A very touching and beautifully-observed piece in the TLS this week, by Louise Callaghan of the Sunday Times, about the liability that books can become in a fast-changing political climate. “If you want to know a city’s secrets,” she begins, “ask the bin-man.” Talking in Istanbul to Ahmet the Kurdish bin-man, she discovers that people are chucking out, in large quantities, books published by companies owned by Fethullah Gulen (“Ottoman era historical novels, religious texts and children’s books …”). These books have become dangerous not so much because of their content, as because of their imprint. Any kind of association with Gulen is dynamite today. His odd, rather cultish organization, once bosom-buddy to Erdogan and his AKP, is now held responsible for the attempted military coup last year, and known bombastically by Turkish officialdom as “FETO,” the “TO” at the end standing rather splendidly for “Terrorist Organization,” as though saying it repeatedly somehow made it undeniably true. This is reminiscent of “Crooked Hillary,” and not unlike the BBC with its bizarre, obligatory tag, “So-called,” every time a newsreader mentions Islamic State: in this latter case perhaps they imagine that constant repetition will make the Raqqah Caliphate shimmer and vanish like a so-called fairy palace. It’s a sort of ritualised prescriptive word-magic that propagandists the world over understand very well.
The bizarre absurdity of all this witch-hunting is illustrated by Callaghan: “Tens of thousands were arrested, sacked, or suspended from their jobs. Little to no evidence was required – some went to prison for owning a dollar bill with a suspiciously Gulenist-like serial number.” But, as she explains, books were a major problem too. Bookshops dumped stock of Gulen’s books and anything published by Gulen-owned imprints. (“Of course, we used to stock Gulen’s books. After the coup, we knew it would be bad. So we gave them away. When the police came to look for them, there was nothing to find.”) Academics trailed furtively around the night-time streets, leaving little piles of books in bins and under bushes. In one story that Callaghan tells, the chucker-out got home again, relieved, only to have all her books returned “by a policeman who had followed her the whole way, acting on a tip-off … in his hand was the bag of books.”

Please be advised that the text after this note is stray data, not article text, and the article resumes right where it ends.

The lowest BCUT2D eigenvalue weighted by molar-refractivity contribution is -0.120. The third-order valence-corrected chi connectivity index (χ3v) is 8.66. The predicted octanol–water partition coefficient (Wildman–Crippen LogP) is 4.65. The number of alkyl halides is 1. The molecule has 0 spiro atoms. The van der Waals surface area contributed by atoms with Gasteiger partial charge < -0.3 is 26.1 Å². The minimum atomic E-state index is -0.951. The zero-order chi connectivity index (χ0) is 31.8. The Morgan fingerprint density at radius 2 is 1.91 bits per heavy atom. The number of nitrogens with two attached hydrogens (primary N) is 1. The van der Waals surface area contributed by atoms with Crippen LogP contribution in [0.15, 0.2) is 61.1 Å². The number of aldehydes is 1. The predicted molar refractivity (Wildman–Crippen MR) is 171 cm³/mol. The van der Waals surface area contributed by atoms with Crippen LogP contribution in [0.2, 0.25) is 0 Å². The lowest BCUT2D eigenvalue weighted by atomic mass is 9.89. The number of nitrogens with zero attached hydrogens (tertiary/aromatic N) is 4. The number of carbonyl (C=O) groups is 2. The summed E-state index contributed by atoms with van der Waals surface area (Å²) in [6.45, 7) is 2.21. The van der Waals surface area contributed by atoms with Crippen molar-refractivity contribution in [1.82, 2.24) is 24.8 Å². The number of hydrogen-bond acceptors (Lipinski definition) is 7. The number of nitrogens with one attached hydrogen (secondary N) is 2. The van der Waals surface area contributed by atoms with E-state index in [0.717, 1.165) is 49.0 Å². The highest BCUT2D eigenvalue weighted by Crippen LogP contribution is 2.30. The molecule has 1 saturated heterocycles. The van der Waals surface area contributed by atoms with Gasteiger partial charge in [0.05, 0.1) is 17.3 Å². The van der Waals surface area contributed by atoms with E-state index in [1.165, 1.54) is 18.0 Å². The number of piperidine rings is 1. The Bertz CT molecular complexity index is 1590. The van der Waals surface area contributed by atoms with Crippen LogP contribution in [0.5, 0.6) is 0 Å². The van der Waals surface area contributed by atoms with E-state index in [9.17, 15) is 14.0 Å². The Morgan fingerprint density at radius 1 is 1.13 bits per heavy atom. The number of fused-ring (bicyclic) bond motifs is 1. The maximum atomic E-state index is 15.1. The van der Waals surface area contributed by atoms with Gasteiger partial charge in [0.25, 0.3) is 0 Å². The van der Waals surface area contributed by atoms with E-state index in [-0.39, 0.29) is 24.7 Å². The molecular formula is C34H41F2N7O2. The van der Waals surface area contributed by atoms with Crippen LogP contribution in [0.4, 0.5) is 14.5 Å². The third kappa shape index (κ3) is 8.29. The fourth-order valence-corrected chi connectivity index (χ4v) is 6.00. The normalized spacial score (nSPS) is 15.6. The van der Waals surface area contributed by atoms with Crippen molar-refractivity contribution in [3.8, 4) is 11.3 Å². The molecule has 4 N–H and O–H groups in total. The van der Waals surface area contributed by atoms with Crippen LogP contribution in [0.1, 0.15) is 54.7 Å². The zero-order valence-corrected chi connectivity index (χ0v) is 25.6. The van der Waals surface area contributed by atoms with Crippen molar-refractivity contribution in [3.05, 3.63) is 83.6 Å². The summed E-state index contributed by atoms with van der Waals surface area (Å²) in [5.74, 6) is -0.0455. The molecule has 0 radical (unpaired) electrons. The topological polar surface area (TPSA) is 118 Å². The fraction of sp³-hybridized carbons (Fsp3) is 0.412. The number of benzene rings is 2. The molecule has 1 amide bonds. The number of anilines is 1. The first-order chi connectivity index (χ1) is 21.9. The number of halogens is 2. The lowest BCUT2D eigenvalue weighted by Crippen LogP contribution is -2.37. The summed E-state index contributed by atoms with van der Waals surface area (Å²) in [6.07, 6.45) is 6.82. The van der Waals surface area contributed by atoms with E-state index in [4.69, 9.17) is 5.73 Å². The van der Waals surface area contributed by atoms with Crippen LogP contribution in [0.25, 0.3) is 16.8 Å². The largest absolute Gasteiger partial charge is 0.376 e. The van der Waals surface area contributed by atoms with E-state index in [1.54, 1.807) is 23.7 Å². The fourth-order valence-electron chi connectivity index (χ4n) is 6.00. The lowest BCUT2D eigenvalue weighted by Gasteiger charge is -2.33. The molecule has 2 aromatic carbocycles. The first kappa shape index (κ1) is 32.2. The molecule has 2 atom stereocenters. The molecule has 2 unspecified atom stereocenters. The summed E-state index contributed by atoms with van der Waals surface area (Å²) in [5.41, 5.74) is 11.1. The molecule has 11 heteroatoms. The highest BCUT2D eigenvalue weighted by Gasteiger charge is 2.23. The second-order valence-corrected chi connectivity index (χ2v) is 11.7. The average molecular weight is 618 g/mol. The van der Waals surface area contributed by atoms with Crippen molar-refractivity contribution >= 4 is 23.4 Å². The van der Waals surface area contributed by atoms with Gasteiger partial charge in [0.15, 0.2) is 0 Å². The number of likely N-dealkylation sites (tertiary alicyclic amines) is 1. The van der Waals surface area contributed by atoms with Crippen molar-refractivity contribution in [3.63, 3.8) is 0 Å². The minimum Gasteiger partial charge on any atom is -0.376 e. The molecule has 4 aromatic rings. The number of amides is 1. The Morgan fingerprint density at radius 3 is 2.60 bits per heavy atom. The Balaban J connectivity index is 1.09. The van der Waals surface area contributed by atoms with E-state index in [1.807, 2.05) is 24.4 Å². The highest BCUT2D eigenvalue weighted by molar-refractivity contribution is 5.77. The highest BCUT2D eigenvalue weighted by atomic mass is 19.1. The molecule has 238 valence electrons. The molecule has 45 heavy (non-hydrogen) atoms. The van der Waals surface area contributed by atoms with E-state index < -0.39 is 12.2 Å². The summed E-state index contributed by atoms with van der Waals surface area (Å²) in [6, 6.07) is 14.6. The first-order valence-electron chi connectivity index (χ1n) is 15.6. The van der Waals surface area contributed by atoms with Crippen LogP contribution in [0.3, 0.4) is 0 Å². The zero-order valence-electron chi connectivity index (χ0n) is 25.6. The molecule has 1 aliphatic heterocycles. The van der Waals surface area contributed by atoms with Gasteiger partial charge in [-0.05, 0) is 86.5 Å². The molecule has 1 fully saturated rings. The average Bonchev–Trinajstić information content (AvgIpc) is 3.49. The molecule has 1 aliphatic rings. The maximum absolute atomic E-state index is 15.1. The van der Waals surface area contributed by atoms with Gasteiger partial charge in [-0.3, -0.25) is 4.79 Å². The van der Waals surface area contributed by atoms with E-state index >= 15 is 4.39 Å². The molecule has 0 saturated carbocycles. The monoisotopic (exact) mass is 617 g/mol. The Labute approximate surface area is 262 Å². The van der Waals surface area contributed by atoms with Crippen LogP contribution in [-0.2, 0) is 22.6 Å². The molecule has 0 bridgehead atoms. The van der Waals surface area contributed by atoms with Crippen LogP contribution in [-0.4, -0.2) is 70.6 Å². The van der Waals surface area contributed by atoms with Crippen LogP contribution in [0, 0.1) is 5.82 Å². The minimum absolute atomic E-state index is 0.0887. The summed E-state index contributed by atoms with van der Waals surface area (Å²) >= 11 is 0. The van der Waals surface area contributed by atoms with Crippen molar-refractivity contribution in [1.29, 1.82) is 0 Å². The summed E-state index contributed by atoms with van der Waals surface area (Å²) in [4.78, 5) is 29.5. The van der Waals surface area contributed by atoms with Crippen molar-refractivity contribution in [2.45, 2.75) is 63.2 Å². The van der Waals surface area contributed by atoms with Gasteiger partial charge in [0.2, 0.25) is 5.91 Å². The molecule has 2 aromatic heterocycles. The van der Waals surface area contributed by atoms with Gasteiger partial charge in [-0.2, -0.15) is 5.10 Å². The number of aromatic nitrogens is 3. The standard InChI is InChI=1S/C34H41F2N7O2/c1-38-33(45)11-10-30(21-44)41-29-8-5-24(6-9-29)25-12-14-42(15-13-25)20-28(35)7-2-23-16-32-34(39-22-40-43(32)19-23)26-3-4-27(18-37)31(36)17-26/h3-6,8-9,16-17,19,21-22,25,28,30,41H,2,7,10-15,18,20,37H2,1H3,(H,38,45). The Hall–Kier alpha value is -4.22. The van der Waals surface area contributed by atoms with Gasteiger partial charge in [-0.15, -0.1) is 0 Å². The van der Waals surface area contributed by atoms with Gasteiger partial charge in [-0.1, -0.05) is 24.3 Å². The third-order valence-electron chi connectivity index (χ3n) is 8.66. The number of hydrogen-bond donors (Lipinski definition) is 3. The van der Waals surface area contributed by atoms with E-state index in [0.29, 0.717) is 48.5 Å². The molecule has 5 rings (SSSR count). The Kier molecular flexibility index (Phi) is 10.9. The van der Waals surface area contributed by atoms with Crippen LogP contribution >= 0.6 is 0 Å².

Banning books is pretty standard in the Middle East (and not only in the Middle East). In Egypt the military government is busy closing libraries and banning singers like Haife Wahbe. The Israeli government has outlawed Dorit Rabinyan’s Borderlife from schools for its scandalous portrayal of a Jewish-Arab love affair, which “threatens the identity of the nation.” (Naturally, Borderlife‘s sales have shot up in the bookshops and it continues cheerfully, if controversially, to impugn the national identity.) When the critical biography of King Mohammed VI, Le Roi Predateur, was published in 2012, it was at once banned in Morocco: everyone I knew there seemed to have a copy on the hard drive of their laptop. Banning books, in the long run, makes them more popular, not less. Jabalon, the Middle Eastern equivalent of Amazon, sells an in-your-face list of banned books with a cheerful insouciance that does them credit, and claims never to have given way to any government’s demands to withdraw titles.
Censorship in Turkey has a long history, but one episode stands out with great ironic resonance: the imprisonment of one Recep Tayyip Erdogan in 1997 for reciting a supposedly inflammatory poem by the nationalist poet Ziya Gokalp. Four months in the slammer for reciting verse seem not to have convinced him of the virtue of free speech. (Nor indeed the dignity of simply ignoring impertinence: one Turk was later memorably and – for everyone except the poor Turk in question – hilariously, arrested and put on trial for comparing Erdogan to Gollum in The Lord of the Rings.)
But perhaps the President has a point, if not about the efficacy of banning books, then about their potency. Emine Sevgi Ozdamar wrote rather wonderfully in The Bridge of the Golden Horn,
On the steep streets [of Istanbul] there were many book vendors. They laid their books on the ground and the wind leafed through them, books about the Russian and French Revolutions, and about Resistance fighters who had been beheaded five hundred years ago by the Ottomans, books by Nazim Hikmet, books about the Spanish Civil War. All killed, strangled, beheaded people who had not died in their beds, rose up in those years. Poverty ran in the streets and the people who, in their lives, had wanted to do something about it and had been killed as a result, now lay in the streets as books. One only had to bend down to them, buy them, and hence many of those who had been killed entered homes, gathered on the bookshelves next to pillows and lived in the houses. The people who shut and opened their eyes with these books went out into the streets again in the morning as Lorca, Sacco and Vanzetti, Robespierre, Danton, Nazim Hikmet, Pir Sultan Abdal, Rosa Luxemburg …’